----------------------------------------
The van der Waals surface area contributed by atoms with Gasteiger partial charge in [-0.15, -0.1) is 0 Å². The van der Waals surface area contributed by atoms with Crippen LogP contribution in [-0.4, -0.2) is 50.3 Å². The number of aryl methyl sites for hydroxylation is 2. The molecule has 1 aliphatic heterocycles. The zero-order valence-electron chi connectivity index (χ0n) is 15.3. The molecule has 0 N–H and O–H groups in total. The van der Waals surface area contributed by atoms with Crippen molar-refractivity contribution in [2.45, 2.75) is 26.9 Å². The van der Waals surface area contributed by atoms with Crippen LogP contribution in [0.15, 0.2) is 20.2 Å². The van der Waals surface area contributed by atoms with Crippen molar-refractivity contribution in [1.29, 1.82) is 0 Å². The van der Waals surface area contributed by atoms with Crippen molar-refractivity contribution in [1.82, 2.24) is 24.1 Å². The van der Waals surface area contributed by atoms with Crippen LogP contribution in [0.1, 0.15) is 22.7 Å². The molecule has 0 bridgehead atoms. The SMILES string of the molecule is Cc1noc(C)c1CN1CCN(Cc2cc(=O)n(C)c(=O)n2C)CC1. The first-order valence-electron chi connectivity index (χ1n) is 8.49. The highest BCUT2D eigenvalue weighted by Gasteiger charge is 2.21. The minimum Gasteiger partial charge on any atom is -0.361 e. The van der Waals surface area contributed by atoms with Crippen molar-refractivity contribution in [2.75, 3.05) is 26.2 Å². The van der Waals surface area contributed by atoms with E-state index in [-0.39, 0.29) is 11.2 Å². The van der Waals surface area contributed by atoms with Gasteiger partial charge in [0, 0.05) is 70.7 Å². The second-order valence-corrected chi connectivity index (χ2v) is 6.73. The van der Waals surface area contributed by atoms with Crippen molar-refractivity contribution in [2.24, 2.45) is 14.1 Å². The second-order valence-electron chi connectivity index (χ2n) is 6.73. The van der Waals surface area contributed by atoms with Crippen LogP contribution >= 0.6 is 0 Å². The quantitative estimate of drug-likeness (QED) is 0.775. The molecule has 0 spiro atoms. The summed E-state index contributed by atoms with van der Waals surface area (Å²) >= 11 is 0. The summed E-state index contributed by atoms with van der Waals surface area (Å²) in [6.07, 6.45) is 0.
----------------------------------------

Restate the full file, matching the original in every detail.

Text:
The van der Waals surface area contributed by atoms with Gasteiger partial charge in [-0.15, -0.1) is 0 Å². The van der Waals surface area contributed by atoms with Crippen LogP contribution in [-0.4, -0.2) is 50.3 Å². The number of aryl methyl sites for hydroxylation is 2. The molecule has 1 aliphatic heterocycles. The zero-order valence-electron chi connectivity index (χ0n) is 15.3. The molecule has 0 N–H and O–H groups in total. The van der Waals surface area contributed by atoms with Crippen molar-refractivity contribution in [2.45, 2.75) is 26.9 Å². The van der Waals surface area contributed by atoms with Crippen LogP contribution in [0.15, 0.2) is 20.2 Å². The van der Waals surface area contributed by atoms with Crippen molar-refractivity contribution in [1.29, 1.82) is 0 Å². The van der Waals surface area contributed by atoms with Crippen molar-refractivity contribution in [1.82, 2.24) is 24.1 Å². The van der Waals surface area contributed by atoms with Crippen LogP contribution in [0.1, 0.15) is 22.7 Å². The molecule has 0 bridgehead atoms. The SMILES string of the molecule is Cc1noc(C)c1CN1CCN(Cc2cc(=O)n(C)c(=O)n2C)CC1. The first-order valence-electron chi connectivity index (χ1n) is 8.49. The highest BCUT2D eigenvalue weighted by Gasteiger charge is 2.21. The minimum Gasteiger partial charge on any atom is -0.361 e. The van der Waals surface area contributed by atoms with Crippen molar-refractivity contribution in [2.75, 3.05) is 26.2 Å². The van der Waals surface area contributed by atoms with E-state index in [-0.39, 0.29) is 11.2 Å². The van der Waals surface area contributed by atoms with Gasteiger partial charge in [0, 0.05) is 70.7 Å². The second-order valence-corrected chi connectivity index (χ2v) is 6.73. The van der Waals surface area contributed by atoms with Crippen molar-refractivity contribution in [2.24, 2.45) is 14.1 Å². The second-order valence-electron chi connectivity index (χ2n) is 6.73. The van der Waals surface area contributed by atoms with Crippen LogP contribution >= 0.6 is 0 Å². The quantitative estimate of drug-likeness (QED) is 0.775. The molecule has 0 spiro atoms. The summed E-state index contributed by atoms with van der Waals surface area (Å²) >= 11 is 0. The summed E-state index contributed by atoms with van der Waals surface area (Å²) in [6.07, 6.45) is 0.